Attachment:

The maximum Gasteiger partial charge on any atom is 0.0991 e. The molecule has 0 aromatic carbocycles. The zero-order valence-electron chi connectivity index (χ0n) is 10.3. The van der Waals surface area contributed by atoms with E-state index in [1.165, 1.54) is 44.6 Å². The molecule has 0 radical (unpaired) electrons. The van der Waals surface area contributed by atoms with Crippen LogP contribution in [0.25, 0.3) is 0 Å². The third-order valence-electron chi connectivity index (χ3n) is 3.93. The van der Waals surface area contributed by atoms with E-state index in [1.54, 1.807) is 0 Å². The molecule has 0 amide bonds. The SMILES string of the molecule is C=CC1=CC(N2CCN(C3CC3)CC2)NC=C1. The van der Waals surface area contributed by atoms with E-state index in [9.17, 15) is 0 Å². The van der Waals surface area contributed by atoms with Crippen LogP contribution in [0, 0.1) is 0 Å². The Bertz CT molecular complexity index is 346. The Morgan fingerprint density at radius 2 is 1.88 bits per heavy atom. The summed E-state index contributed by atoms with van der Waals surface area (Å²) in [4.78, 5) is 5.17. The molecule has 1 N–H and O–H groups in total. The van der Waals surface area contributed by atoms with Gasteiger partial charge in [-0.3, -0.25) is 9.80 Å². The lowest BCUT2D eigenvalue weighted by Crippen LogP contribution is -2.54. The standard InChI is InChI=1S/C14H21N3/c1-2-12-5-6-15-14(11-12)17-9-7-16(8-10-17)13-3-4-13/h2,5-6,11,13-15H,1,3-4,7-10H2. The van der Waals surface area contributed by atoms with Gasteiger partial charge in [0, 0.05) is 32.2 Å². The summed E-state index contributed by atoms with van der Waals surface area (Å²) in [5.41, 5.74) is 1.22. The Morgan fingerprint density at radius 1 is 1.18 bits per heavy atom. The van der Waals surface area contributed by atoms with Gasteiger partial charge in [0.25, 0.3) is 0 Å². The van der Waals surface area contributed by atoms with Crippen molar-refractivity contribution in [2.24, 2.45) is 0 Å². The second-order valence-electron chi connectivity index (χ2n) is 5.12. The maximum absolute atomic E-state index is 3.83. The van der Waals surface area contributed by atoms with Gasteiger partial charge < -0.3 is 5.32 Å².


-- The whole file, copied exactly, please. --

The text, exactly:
The maximum Gasteiger partial charge on any atom is 0.0991 e. The molecule has 0 aromatic carbocycles. The zero-order valence-electron chi connectivity index (χ0n) is 10.3. The van der Waals surface area contributed by atoms with E-state index in [1.165, 1.54) is 44.6 Å². The molecule has 0 radical (unpaired) electrons. The van der Waals surface area contributed by atoms with Crippen LogP contribution in [0.25, 0.3) is 0 Å². The third-order valence-electron chi connectivity index (χ3n) is 3.93. The van der Waals surface area contributed by atoms with E-state index in [1.54, 1.807) is 0 Å². The molecule has 0 amide bonds. The SMILES string of the molecule is C=CC1=CC(N2CCN(C3CC3)CC2)NC=C1. The van der Waals surface area contributed by atoms with E-state index in [9.17, 15) is 0 Å². The van der Waals surface area contributed by atoms with Crippen LogP contribution in [0, 0.1) is 0 Å². The Bertz CT molecular complexity index is 346. The Morgan fingerprint density at radius 2 is 1.88 bits per heavy atom. The summed E-state index contributed by atoms with van der Waals surface area (Å²) in [4.78, 5) is 5.17. The molecule has 1 N–H and O–H groups in total. The van der Waals surface area contributed by atoms with Gasteiger partial charge in [-0.3, -0.25) is 9.80 Å². The lowest BCUT2D eigenvalue weighted by Crippen LogP contribution is -2.54. The standard InChI is InChI=1S/C14H21N3/c1-2-12-5-6-15-14(11-12)17-9-7-16(8-10-17)13-3-4-13/h2,5-6,11,13-15H,1,3-4,7-10H2. The van der Waals surface area contributed by atoms with Gasteiger partial charge in [0, 0.05) is 32.2 Å². The summed E-state index contributed by atoms with van der Waals surface area (Å²) in [5.41, 5.74) is 1.22. The Morgan fingerprint density at radius 1 is 1.18 bits per heavy atom. The van der Waals surface area contributed by atoms with Gasteiger partial charge in [0.25, 0.3) is 0 Å². The van der Waals surface area contributed by atoms with Crippen molar-refractivity contribution in [2.24, 2.45) is 0 Å². The second-order valence-electron chi connectivity index (χ2n) is 5.12. The maximum absolute atomic E-state index is 3.83. The van der Waals surface area contributed by atoms with Gasteiger partial charge < -0.3 is 5.32 Å².